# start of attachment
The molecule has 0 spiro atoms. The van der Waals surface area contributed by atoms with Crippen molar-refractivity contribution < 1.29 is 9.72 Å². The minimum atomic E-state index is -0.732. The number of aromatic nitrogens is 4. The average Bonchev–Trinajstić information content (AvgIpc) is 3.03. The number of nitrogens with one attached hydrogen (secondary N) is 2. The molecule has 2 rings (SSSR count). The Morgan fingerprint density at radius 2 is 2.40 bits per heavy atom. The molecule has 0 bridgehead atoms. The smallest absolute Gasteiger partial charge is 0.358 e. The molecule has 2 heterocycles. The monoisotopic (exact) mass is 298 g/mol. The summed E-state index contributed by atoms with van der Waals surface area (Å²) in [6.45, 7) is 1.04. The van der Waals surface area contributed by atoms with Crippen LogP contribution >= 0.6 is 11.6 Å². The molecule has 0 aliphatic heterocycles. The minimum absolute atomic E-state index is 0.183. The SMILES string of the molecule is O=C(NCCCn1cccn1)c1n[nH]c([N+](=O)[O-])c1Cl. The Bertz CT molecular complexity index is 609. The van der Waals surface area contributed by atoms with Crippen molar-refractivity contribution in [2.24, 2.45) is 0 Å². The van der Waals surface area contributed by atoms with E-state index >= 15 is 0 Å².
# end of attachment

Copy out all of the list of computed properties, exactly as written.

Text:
The molecule has 0 spiro atoms. The van der Waals surface area contributed by atoms with Crippen molar-refractivity contribution < 1.29 is 9.72 Å². The minimum atomic E-state index is -0.732. The number of aromatic nitrogens is 4. The average Bonchev–Trinajstić information content (AvgIpc) is 3.03. The number of nitrogens with one attached hydrogen (secondary N) is 2. The molecule has 2 rings (SSSR count). The Morgan fingerprint density at radius 2 is 2.40 bits per heavy atom. The molecule has 0 bridgehead atoms. The smallest absolute Gasteiger partial charge is 0.358 e. The molecule has 2 heterocycles. The monoisotopic (exact) mass is 298 g/mol. The summed E-state index contributed by atoms with van der Waals surface area (Å²) in [6.45, 7) is 1.04. The van der Waals surface area contributed by atoms with Crippen LogP contribution >= 0.6 is 11.6 Å². The molecule has 0 aliphatic heterocycles. The minimum absolute atomic E-state index is 0.183. The SMILES string of the molecule is O=C(NCCCn1cccn1)c1n[nH]c([N+](=O)[O-])c1Cl. The Bertz CT molecular complexity index is 609. The van der Waals surface area contributed by atoms with Crippen molar-refractivity contribution in [2.24, 2.45) is 0 Å². The van der Waals surface area contributed by atoms with E-state index >= 15 is 0 Å².